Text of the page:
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must take a polarized view of a controversial or volatile issue. For example, a student should not be expected to give either a pro- or antiabortion speech. It is one thing to challenge students yet another to ask them to speak about an important issue in a way that is contrary to their true belief. Finally, reasoned response can include a brief question and answer session between the speaker and judge. Bartanen (1981) has noted that" one of the major factors which undermines the laboratory value of individual events is the absence of opportunities for refutation or other forms of feedback from other competitors or the judgecritic" (p. 408). This event would include the opportunity for the judge to ask one question of the student following their presentation. The question can be directed toward further clarification of the position taken by the student or to challenge their viewpoint or rational. In either case, the question should follow within 30 seconds of the conclusion of the speech and the response should not exceed one minute. Therefore, the speech, question and response can be concluded within 8 minutes and 30 seconds and will not disrupt the tournament schedule. If desired, the person who writes the prep slip can also prepare a question (or questions) in advance and include it in an envelope with the prep slip. These prepared questions would have to be more general in nature in order to apply to all of the speakers in the round. Most judges would probably prefer to ask their own questions, but less-experienced judges may appreciate the opportunity to use prepared questions. Reasoned response has been offered as a possible forensics event which would alleviate some of the concerns with impromptu speaking. The event has been developed in such a way that students could still enjoy the unique challenge and excitement of the impromptu speaking situation. This essay has attempted to be specific in outlining the event. It has been "tested" in a different form as a classroom exercise and proven to be a useful learning tool. However, if the event were adopted it would probably have to endure some modification by the forensics community.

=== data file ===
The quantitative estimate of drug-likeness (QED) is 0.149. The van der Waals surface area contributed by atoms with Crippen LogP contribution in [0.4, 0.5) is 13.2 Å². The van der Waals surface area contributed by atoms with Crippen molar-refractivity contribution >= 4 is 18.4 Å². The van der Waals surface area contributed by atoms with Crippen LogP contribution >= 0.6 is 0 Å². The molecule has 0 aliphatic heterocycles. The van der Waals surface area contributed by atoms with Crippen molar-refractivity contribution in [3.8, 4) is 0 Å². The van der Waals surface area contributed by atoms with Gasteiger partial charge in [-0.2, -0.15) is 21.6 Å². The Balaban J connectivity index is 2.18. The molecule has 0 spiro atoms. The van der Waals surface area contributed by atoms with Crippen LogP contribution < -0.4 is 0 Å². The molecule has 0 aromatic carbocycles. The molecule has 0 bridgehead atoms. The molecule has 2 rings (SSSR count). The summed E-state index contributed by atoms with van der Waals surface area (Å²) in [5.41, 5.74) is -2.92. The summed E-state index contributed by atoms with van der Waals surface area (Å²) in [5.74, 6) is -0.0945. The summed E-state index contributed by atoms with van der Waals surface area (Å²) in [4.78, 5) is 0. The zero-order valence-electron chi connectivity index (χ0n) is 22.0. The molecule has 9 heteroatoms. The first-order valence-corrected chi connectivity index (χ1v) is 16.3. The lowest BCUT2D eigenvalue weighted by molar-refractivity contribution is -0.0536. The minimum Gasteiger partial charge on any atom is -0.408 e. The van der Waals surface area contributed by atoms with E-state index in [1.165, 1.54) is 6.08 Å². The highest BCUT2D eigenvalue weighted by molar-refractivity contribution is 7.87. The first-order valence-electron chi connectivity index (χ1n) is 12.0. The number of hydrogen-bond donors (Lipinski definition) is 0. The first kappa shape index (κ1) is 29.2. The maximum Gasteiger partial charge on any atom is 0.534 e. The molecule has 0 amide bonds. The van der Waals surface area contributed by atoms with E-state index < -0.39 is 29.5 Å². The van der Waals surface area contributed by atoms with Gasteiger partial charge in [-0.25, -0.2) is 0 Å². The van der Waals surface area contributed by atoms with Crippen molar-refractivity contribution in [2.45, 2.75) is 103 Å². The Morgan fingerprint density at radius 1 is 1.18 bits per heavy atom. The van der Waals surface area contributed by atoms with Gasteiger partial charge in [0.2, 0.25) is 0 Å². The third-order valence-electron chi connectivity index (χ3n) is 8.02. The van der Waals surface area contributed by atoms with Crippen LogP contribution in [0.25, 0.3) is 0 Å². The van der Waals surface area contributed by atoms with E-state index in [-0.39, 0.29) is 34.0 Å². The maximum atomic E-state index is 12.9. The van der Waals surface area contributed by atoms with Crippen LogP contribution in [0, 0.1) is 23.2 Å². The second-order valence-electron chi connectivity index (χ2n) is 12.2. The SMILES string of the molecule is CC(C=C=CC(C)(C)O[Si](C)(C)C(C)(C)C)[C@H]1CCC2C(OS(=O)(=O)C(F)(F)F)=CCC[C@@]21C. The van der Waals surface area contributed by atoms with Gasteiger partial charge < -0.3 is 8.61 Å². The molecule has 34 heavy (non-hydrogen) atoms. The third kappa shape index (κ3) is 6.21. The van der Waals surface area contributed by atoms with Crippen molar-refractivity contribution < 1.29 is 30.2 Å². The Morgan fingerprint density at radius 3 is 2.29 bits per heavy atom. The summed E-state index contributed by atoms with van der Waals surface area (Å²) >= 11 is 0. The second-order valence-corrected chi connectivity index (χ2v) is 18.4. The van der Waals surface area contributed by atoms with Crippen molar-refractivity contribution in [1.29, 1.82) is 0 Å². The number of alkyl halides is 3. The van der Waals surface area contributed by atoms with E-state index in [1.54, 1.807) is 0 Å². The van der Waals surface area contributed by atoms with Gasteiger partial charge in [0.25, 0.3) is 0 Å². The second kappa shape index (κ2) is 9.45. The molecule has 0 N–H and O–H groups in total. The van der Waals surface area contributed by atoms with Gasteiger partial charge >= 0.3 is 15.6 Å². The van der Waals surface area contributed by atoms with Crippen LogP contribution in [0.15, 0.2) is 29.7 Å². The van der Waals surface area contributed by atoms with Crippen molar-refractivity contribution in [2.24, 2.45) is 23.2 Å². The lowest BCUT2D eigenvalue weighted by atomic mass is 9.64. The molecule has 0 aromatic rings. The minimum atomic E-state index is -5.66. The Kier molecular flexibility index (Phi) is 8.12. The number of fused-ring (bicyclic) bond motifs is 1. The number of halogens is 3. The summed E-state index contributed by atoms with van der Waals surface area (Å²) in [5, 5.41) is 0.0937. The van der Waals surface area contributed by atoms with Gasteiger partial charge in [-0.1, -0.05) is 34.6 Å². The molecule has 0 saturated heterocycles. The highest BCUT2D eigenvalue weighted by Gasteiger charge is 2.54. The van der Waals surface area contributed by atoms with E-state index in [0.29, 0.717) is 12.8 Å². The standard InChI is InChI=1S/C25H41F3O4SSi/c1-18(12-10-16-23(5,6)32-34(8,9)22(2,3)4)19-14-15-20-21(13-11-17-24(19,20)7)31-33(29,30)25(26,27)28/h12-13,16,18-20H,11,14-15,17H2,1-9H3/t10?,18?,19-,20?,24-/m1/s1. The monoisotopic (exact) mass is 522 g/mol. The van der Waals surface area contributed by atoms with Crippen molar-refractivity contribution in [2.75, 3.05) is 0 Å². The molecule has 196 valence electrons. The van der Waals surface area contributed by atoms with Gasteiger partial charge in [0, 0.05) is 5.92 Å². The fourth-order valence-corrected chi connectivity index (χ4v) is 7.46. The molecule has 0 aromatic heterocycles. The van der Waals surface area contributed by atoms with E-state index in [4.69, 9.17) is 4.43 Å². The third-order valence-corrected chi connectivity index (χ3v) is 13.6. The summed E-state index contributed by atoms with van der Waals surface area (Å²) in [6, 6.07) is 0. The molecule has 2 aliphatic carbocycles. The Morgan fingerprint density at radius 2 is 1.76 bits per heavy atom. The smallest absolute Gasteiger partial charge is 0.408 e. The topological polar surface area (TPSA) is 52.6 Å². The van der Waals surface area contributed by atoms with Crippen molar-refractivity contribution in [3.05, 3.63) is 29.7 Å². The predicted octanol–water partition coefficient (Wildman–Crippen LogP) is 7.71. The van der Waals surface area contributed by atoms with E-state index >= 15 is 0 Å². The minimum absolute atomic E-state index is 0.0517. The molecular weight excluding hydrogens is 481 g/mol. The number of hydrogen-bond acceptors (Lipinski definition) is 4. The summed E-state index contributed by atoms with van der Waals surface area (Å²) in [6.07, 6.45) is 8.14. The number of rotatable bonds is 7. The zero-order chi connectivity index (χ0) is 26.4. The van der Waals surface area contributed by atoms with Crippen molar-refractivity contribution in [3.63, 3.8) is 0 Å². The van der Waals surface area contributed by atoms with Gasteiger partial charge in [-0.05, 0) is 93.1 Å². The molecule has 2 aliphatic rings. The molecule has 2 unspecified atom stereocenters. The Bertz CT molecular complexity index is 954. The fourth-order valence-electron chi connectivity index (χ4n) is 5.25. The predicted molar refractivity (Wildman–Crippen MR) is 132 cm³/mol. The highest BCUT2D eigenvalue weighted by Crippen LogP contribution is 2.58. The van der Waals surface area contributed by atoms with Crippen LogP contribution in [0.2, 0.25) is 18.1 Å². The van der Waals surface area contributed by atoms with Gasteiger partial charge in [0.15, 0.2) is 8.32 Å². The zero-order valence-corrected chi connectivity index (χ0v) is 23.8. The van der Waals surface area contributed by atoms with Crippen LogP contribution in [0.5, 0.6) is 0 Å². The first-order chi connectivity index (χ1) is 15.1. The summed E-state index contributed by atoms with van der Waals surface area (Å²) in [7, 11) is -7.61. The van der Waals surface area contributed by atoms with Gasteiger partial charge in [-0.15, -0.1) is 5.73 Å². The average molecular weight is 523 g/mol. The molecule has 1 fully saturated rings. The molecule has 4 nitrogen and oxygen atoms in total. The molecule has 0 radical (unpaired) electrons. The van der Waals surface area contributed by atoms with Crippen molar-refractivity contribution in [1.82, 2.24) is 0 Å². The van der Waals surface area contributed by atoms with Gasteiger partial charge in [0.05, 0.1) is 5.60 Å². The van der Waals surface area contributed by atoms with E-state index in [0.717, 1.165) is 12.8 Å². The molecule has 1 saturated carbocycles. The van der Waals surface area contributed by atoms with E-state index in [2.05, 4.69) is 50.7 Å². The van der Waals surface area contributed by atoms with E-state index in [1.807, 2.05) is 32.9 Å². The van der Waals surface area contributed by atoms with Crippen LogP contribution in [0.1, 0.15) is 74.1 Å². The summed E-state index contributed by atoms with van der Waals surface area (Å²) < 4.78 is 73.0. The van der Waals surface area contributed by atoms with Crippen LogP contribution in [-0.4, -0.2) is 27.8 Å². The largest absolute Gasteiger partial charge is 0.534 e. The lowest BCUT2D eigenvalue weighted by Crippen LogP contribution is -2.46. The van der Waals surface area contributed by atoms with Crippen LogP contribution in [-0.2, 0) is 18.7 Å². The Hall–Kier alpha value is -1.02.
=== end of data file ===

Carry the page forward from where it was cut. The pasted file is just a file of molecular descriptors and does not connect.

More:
The present conception of this event is an adaptation and extension of a previous version found in: Williams, D.E. (1992). Reasoned response: An alternative to impromptu speaking. Massachusetts Journal of Communication. 2. 76 - 79.

Baird, A.C. (1924). Argumentation as a humanistic subject Quarterly Journal of Speech. JJL 258-264. Bartanen, M.D. (1981). Are new events needed to enhance a laboratory experience in argumentation? In Ziegelmueller, G. & Rhodes, J. Dimensions of argument: Proceedings of the second summer conference on argumentation. Speech Communication Association, 405-414. Boone, G.M. (1987). The use of metaphorical topoi in impromptu speaking. National Forensic Journal. 5_. 39-47. Bytwerk, R.L. (1985). Impromptu speaking exercises. Communication Education. 34. 148-149. Dean, K.W. (1987). Time well spent: Preparation for impromptu speaking. Journal of the American Forensic Association. 23. 210-219. Dean, K.W. (1988). Judge training for individual events: Case studies for calling for clarification not prescription. Journal of American Forensics Association. 24. 251-257. Greenstreet, R. (1990). Public address events: Maximizing educational value. A paper presented at the Second Developmental Conference on Individual Events, Denver. Harris, Jr., E.J. (1986) Judge demographics and criteria for extemp and impromptu at N.F.A. nationals. National Forensic Journal. 4. 135147. Haught, K.W. (1989). Justifying the present with one eye on the future: Criteria for the selection of events categories. In Schnoor, L. & Karns,


National Forensic Journal V. (eds.) Perspective on individual events: Proceedings of the first developmental conference on individual events. Mankato, MN. Speech Department.

McGucklin, Jr., H.E. (1970). Forensics in the liberal education. Western Speech. 34. 133-138. Preston, Jr., C.T. (1983). Judging criteria for intercollegiate limited preparation speaking events. A paper presented at the Central States Speech Association Convention, Chicago, IL. Preston, Jr., C.T. (1990a). The impact of written ballot criteria on the frequency and type of ballot comments in collegiate limited preparation speaking events. National Forensic Journal. 8. 163-178. Preston, Jr., C.T. (1990b). Literal and metaphorical advocacy: Differentiating the limited preparation speaking events. Argumentation and Advocacy. 27 14-24. Reynolds, C.L. & Fay, M. (1987). Competitive impromptu speaking. National Forensic Journal. 5. 81-94. Sellnow, T.L. (1989). Proving it in impromptu speaking: A description of supporting examples used by impromptu speakers. The Forensic. 75. 7-13. Sellnow, T.L. (1991). Enhancing the educational value of impromptu speaking activities through the use of appropriate quotations. The Forensic. 72- 1-5. Thonssen, L. (1939). The social values of discussion and debate. The Quarterly Journal of Speech. 25. 113-117.